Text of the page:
clude that the Governor and Lieutenant-Governor have
rendered themselves so unpopular, that it cannot be

^ Andrew Oliver.


for his Majesty's service they should continue, &c.
There were five only out of twenty in the Council had
firmness enough to withstand the cry, and twenty-eight
in one hundred and eleven in the House. . . . Mr.
Adams said in the House that what he had in view was
to take off such people as were attached to the Gov-
ernor, for the King would never confirm a Governor
against the general voice of the people, and they had
got rid of Sir F. Bernard in that way." ^

The affair of the " Hutchinson Letters," which cre-
ated great excitement both in America and England,
an affair in which the best men of Massachusetts Bay
were concerned (including Franklin, then the agent
of the Assembly of his native Province, though a citi-
zen of Pennsylvania), has been variously characterized.
American writers in general have portrayed it as an
instance of spirited treatment by patriots thoroughly
upright and long-suffering, of an underhand and most
criminal attack upon their liberties. The important
assertion of Dr. George E. Ellis, in opposition to this
view, however, is, that " the whole affair is a marvel-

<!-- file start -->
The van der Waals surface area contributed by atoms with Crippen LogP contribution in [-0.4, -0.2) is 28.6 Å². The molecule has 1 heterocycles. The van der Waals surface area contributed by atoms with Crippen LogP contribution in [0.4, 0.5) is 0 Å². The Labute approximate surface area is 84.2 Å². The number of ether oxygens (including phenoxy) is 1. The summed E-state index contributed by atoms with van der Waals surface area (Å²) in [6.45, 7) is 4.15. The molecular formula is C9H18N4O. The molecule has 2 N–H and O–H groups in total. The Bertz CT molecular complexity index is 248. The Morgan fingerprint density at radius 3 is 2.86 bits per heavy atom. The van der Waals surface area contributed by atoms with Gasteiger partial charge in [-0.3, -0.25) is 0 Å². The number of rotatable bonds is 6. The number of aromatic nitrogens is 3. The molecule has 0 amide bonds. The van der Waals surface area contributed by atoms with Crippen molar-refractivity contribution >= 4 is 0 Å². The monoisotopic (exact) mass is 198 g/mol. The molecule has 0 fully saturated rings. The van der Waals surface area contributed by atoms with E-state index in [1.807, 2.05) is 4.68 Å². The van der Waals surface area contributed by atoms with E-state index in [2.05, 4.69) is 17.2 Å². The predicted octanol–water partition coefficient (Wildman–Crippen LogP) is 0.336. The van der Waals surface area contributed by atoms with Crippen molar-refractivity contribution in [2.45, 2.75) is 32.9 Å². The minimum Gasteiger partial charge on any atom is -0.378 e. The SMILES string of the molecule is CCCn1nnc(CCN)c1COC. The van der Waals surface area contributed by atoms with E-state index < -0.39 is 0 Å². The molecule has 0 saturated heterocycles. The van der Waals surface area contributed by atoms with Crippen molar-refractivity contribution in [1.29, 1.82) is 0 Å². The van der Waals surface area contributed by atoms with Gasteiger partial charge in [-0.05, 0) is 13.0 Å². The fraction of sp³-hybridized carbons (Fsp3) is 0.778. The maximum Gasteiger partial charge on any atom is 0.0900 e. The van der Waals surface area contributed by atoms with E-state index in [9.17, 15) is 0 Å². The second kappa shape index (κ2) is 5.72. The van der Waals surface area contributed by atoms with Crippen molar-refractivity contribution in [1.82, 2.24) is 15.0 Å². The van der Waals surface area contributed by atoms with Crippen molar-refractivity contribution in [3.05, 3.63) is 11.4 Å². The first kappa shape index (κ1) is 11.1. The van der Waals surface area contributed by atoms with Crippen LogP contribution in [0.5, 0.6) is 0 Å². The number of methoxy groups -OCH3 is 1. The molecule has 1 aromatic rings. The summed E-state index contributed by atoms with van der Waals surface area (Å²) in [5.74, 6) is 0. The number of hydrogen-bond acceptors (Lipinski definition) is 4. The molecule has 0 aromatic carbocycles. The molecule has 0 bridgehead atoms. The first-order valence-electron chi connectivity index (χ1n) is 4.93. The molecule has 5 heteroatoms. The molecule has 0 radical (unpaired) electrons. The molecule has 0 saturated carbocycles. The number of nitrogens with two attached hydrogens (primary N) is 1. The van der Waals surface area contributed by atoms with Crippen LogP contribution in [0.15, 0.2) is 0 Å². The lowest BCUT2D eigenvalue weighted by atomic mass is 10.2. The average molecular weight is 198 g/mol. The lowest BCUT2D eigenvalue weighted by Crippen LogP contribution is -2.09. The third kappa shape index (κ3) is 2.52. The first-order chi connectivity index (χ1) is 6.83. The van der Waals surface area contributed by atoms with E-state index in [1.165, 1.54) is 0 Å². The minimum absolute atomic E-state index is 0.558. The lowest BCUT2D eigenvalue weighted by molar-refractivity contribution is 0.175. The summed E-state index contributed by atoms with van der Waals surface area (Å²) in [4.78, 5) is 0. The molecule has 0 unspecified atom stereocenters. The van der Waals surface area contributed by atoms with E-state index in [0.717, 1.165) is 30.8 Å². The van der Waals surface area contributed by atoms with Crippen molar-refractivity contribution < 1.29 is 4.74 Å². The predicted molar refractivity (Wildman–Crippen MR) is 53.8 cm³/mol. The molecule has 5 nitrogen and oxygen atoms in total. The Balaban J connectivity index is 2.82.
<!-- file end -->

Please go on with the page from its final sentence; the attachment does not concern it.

ously strong illustration of the most vehement possible
cry, with the slightest possible amount of wool." ^
Hutchinson himself believed that he was pursued with
the most treacherous and unprincipled malignity. An
innocent man nearly lost his life in a duel in conse-
quence of the transactions ; a shade has rested there-
from upon the character of Franklin which cannot yet
be said to have been explained away ; the conduct of

^ M. A. Hist, vol. xxvii., p. 502, etc.
2 Atlantic Monthly, vol. liii., p. 662.


the people, so far from being admirable, seems to some,
even at the present day, to have been a blind following
of crafty leaders into the commission of grave injustice.
Certainly, the biographer of Hutchinson is called upon
to consider the matter with care.

Hutchinson throughout his public life had corre-
spondents in England. As his manhood went forward,
his prominence meantime always increasing, his letters
abroad became constantly more numerous, addressed to
people of all ranks, from men in humble station up to
the Secretaries of State. The character of these for-
eign letters of Hutchinson has been abundantly illus-
trated in these pages. He expressed his views with
entire frankness, but certainly with no more frankness
than he employed in his daily private conversations, and
in his open, formal declarations as a high of&cial. Not
the slio'htest evidence exists that he was ever double-
faced : his condemnations, his counsel, his criticisms, as
communicated to Jackson, to Hillsboro, to Dartmouth,
to Bernard, are of like tenor with his communications
as Chief Justice, as chief magistrate, as conservative
Boston townsman. Both in letters and in daily talk
and manifestoes he had condemned the high flights of
the Town-Meeting; while not recommending the intro-